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Campus Comeback: Arrangements for Graduations on King’s Lawn Confirmed

Updated: Feb 29

2024 Summer Graduations Set to Take Place from 24th of June


By Miles Rothoerl




In a decisive nod to tradition, arrangements for graduations to take place in Old Aberdeen as early as this June have been confirmed. Following its overwhelming rejection of management’s proposals for ceremonies to continue at the P&J Live last November, Senate has now given the long-awaited green light for on-campus ceremonies to return for 2024 and beyond.


In the days after the decision, taken via an online vote in early February, the University also set out its timescale for this year’s ceremonies, which are due to take place over five days in the week commencing the 24th of June.


Under the proposals, approved by a vote of 71 to 2, with 6 abstentions, students graduating in summer are set to walk the stage in a marquee on King’s Lawn, as in the year prior to the pandemic. The smaller winter graduations, meanwhile, will make a poignant return to Elphinstone Hall, a move that will see it reclaim its role as a graduation venue after more than six years, following Aberdeen City Council’s 2018 decision to downgrade its capacity in line with fire safety regulations.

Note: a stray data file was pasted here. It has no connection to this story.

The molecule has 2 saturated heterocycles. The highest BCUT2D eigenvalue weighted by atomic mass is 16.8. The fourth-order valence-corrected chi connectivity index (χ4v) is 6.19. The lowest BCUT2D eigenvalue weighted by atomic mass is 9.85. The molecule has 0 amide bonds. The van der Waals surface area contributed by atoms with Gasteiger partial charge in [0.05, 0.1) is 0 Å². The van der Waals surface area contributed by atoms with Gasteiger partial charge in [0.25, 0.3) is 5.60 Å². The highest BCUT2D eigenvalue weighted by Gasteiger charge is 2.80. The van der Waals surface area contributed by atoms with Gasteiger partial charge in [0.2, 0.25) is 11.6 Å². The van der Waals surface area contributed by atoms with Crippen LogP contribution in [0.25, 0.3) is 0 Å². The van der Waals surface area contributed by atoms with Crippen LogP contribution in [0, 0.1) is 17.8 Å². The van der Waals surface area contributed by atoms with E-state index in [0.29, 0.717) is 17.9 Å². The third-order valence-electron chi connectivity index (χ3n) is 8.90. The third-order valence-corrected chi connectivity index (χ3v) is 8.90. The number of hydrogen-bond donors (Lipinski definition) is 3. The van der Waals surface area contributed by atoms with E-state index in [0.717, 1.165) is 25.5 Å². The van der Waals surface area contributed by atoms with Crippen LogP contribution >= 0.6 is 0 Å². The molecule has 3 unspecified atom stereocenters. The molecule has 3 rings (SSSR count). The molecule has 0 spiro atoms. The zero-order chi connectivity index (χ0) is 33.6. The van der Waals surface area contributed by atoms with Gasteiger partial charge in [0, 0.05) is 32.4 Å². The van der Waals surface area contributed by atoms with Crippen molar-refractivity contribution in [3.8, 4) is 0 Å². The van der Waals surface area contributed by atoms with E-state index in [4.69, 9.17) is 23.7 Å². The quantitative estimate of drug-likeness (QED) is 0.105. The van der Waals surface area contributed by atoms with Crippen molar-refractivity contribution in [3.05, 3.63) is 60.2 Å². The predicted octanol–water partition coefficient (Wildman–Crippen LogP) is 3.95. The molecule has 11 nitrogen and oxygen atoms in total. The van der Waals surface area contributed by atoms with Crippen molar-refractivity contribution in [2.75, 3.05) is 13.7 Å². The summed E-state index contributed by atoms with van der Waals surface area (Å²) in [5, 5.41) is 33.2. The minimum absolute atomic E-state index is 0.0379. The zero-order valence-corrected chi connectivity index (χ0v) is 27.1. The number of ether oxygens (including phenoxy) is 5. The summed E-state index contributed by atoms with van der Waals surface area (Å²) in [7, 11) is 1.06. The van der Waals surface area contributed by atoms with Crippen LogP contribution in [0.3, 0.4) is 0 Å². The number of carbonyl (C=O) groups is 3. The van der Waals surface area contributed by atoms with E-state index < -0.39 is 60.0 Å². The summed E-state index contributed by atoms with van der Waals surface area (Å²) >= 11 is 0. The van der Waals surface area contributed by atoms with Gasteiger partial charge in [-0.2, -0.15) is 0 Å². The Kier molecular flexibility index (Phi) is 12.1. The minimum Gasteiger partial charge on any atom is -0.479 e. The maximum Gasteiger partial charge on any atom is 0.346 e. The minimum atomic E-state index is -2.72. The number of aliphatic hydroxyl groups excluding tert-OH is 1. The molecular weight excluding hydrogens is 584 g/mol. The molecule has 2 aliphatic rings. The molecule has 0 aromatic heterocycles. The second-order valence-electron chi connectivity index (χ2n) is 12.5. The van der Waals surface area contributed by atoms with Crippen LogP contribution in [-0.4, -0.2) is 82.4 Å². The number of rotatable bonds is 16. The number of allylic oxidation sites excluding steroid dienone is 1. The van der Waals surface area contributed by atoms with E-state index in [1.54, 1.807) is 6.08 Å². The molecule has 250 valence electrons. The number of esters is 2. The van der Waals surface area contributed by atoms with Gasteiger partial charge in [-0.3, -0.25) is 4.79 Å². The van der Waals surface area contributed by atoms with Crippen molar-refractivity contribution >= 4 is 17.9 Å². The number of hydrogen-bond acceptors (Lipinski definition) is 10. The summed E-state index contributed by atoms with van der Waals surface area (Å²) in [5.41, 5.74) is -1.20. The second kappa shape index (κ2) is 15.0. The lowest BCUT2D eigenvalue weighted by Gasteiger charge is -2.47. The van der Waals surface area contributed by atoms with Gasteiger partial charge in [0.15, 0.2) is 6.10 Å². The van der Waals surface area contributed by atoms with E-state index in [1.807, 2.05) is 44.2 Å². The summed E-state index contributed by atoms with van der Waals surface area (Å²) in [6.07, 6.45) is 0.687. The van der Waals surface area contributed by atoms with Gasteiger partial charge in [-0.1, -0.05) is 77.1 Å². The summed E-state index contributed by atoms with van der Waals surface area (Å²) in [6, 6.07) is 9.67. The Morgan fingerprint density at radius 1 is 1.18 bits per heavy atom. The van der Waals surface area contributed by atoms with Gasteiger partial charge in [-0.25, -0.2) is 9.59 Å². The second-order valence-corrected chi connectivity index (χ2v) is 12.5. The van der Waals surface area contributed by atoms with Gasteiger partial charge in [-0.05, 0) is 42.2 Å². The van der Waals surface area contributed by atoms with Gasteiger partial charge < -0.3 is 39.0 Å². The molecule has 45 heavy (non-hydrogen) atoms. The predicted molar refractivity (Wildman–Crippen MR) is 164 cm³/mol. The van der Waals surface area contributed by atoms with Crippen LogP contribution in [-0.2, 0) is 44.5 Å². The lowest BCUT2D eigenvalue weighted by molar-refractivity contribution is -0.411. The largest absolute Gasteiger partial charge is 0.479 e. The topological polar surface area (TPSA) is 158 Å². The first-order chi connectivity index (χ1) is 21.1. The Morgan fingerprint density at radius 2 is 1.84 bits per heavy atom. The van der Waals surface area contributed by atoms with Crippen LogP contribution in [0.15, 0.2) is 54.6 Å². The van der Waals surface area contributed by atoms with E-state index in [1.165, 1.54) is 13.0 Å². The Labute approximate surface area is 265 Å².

Hospitality is expected to be provided in a second, separate marquee this summer, but it is also due to move to Elphinstone Hall in 2025.


At November’s Senate meeting, which set the stage for the proposals which have now been approved, members expressed their hope that the decision would see the funds previously paid to P&J Live invested at the University. The estimated £650,000 per year could now go towards the development of Elphinstone Hall and the surrounding areas at King’s Quad.


Announced as a venue just months after opening in late 2019, the P&J Live struggled to win over staff and students. Complaints were made regarding both its location near the airport and its absence of ties to the University. A Gaudie poll conducted last November found that an overwhelming 86 per cent of students preferred the prospect of graduating on-campus.


Not all are convinced, however. Concerns have been raised over a marquee’s vulnerability to wind and rain, noise from nearby King Street and the campus’s accessibility.


Registrations have now opened and dates for specific ceremonies can be accessed on the University website.


And despite assurances that students will continue to be able to attend their graduation for free, the return to Old Aberdeen will see no change to the University’s controversial decision to begin charging guests for the privilege of seeing their loved one graduate. Tickets ran attendees £13.20 last October, but it remains to be seen whether prices and the number of guests students are allowed to invite will be impacted by the change in venue.


As in previous years, ceremonies will be streamed live for friends and family unable to attend in person.


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